2. Some notes about the empirical research The theory of social representations (SR), as proposed by Moscovici, focuses on the way that human beings think and create their shared realities, as well as their content.32 SR are structures that combine, in an integrated and organized form, cognitions, affections and actions, generated in a given social context, connecting individuals with their environment, status, positions, groups and social belongings, by correlated processes of objectification and anchoring.33 4 Does death and suicide sound like the music you hear?


Here we present some of the most relevant results of an extensive empirical research focused on the SR of death, music and suicide in adolescence.34 This research enclosed two parts, the first one, exploratory and the second, experimental.

From the results obtained in the exploratory part, we extracted, in great extent, the indicators used to construct the questionnaires for the subsequent experiments.35 In the second part we have conducted three experiments that had some independent variables in common, namely gender, age, and experimental context.36 In the first two experiments we have focused, particularly, in the representations of death and suicide. And, in the third, in the representations of suicide and music, relating them to feelings, musical preferences and other indicators, such as the death ideation, suicidal ideation, suicide attempt and parasuicide behaviours.

Among the main goals, this research aimed to: apprehend and analyse the SR of death, suicide and music amongst an adolescent population; explore the associations between the experimental contexts and these representations; understand how SR vary according to gender and age;

articulate the musical preferences with the thoughts, feelings, beliefs and the symbolic imaginary associated to death and suicide.

In this paper we will centre our attention on the third experiment.

3. Method and Materials Participants A population of 26837 Portuguese adolescents, 51% girls, 49% boys;

50% in each age group (15-16 years old and 17-18 years old).

Variables We considered experimental context38, sex and age as the main independent variables, and the SR of death, suicide and music, as well as the musical preferences, as dependent variables.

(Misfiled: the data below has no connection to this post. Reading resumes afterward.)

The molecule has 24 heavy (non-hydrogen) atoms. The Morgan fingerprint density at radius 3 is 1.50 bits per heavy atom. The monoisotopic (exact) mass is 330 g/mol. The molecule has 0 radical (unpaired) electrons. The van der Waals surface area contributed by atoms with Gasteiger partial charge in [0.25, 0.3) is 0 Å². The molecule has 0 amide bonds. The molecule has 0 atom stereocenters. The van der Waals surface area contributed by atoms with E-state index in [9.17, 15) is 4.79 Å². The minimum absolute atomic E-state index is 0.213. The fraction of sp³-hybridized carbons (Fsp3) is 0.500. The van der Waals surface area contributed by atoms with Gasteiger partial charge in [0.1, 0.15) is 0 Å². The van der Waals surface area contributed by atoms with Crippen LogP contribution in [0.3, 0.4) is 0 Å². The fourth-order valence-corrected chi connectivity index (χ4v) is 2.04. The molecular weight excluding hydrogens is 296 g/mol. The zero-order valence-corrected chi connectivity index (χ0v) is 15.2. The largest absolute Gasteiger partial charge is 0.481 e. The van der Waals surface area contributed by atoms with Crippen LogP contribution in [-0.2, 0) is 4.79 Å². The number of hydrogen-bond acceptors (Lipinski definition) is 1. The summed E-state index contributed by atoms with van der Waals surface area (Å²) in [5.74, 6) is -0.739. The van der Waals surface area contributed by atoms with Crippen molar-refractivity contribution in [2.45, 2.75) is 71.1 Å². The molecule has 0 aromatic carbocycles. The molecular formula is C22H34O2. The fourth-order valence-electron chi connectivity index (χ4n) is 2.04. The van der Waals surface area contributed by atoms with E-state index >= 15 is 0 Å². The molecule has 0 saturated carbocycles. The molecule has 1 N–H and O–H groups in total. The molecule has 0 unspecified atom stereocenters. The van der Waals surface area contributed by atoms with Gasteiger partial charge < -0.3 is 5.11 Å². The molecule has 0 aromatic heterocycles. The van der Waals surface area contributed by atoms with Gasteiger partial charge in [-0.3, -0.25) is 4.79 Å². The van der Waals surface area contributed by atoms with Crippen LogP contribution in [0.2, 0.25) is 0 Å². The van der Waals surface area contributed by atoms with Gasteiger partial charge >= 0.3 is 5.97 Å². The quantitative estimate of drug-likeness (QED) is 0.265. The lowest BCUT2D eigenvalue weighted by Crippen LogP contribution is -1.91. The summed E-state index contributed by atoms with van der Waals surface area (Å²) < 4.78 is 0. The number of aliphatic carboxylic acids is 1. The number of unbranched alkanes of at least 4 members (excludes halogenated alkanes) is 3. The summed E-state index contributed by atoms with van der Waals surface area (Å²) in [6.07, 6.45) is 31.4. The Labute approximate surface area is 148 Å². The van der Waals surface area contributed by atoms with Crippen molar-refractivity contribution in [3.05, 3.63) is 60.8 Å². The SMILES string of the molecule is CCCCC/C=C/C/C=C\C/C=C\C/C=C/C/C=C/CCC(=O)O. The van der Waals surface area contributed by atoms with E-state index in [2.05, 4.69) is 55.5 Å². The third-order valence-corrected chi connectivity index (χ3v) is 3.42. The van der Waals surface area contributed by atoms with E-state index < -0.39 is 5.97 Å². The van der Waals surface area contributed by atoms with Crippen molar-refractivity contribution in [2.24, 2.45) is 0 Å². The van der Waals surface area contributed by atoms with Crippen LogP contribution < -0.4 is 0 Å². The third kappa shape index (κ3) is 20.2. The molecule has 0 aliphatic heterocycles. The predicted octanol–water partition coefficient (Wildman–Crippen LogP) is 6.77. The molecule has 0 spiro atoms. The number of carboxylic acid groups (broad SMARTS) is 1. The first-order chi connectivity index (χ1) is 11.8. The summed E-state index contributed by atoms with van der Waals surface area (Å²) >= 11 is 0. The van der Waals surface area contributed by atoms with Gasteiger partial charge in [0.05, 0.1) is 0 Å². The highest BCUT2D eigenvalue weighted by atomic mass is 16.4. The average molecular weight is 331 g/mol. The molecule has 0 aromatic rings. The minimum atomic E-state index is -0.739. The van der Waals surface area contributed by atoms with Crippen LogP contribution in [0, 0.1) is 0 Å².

Instruments and procedure We developed a questionnaire with seven groups of items on closed questions, followed of ordinal scales (1 to 5) based on the results obtained on previous studies.39 The data was collected in a class context, having each student answered it anonymously and individually.

Different techniques were applied for the data analysis, such as, principal component analysis, invariable and multivariable variance analysis and correlation analysis.

Oliveira, A. & Rodrigues, R. 5 ______________________________________________________________

4. Results Among the most significant representations of suicide, we point out the discomfort, sadness, unhappiness and fear, the compassion with the suicidal person and the fragility that is associated, the external causes of suicide, and the perception of suicide as a resolution or violent death. The suicidal gesture reveals a cry for help, a solution or escape from difficulties or problems, a given up or denial of life. It is, simultaneously, an act of despair and a (final) wish to survive.

In what respects to music, we point out dimensions which are especially related to well-being, pleasure, affections, relaxation, fun and life, but also, in a less extent, to discomfort, sadness and depression. Music is important for the good and the bad moments. In fact, it is related to thoughts, feelings and pictures that are both positive and negative.40 We have found many representations according to the social belongings of adolescents.

For example, girls, more than boys, point out feelings or thoughts of compassion, fear, loss and discomfort, and a ritualistic meaning in death;

experience greater sadness, fear and compassion towards suicide; and highlight music as fun and pleasure, but also as apprehension, a source of affective relationships and sociability. Boys, in the majority of situations, reveal higher motivation for life than girls.

Adolescents of 17-18 years old express more proximity, compassion, fear and discomfort, towards death (and particularly suicide), than the 15-16 years old.

Among the musical choices of adolescents, we observed variations according to the moment in which data were gathered.41 But the essential is to understand what music transmits, in terms of sound, lyrics or poems.